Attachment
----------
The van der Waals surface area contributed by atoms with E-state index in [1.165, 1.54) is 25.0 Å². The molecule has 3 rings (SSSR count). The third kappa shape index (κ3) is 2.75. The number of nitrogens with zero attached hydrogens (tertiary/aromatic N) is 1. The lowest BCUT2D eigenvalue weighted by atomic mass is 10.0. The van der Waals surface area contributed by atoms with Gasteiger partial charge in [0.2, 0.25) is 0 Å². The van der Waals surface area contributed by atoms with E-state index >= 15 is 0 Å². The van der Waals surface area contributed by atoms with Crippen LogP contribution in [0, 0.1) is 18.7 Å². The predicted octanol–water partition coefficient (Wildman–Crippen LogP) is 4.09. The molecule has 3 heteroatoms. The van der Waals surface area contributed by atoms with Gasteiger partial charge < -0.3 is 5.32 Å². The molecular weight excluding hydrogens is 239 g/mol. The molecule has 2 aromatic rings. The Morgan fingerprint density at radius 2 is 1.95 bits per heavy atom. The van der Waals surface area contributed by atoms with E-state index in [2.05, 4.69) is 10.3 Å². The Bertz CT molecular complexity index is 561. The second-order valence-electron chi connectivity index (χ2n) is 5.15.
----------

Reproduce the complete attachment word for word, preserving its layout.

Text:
The van der Waals surface area contributed by atoms with E-state index in [1.165, 1.54) is 25.0 Å². The molecule has 3 rings (SSSR count). The third kappa shape index (κ3) is 2.75. The number of nitrogens with zero attached hydrogens (tertiary/aromatic N) is 1. The lowest BCUT2D eigenvalue weighted by atomic mass is 10.0. The van der Waals surface area contributed by atoms with Gasteiger partial charge in [0.2, 0.25) is 0 Å². The van der Waals surface area contributed by atoms with E-state index >= 15 is 0 Å². The van der Waals surface area contributed by atoms with Crippen LogP contribution in [0, 0.1) is 18.7 Å². The predicted octanol–water partition coefficient (Wildman–Crippen LogP) is 4.09. The molecule has 3 heteroatoms. The van der Waals surface area contributed by atoms with Gasteiger partial charge < -0.3 is 5.32 Å². The molecular weight excluding hydrogens is 239 g/mol. The molecule has 2 aromatic rings. The Morgan fingerprint density at radius 2 is 1.95 bits per heavy atom. The van der Waals surface area contributed by atoms with E-state index in [2.05, 4.69) is 10.3 Å². The Bertz CT molecular complexity index is 561. The second-order valence-electron chi connectivity index (χ2n) is 5.15.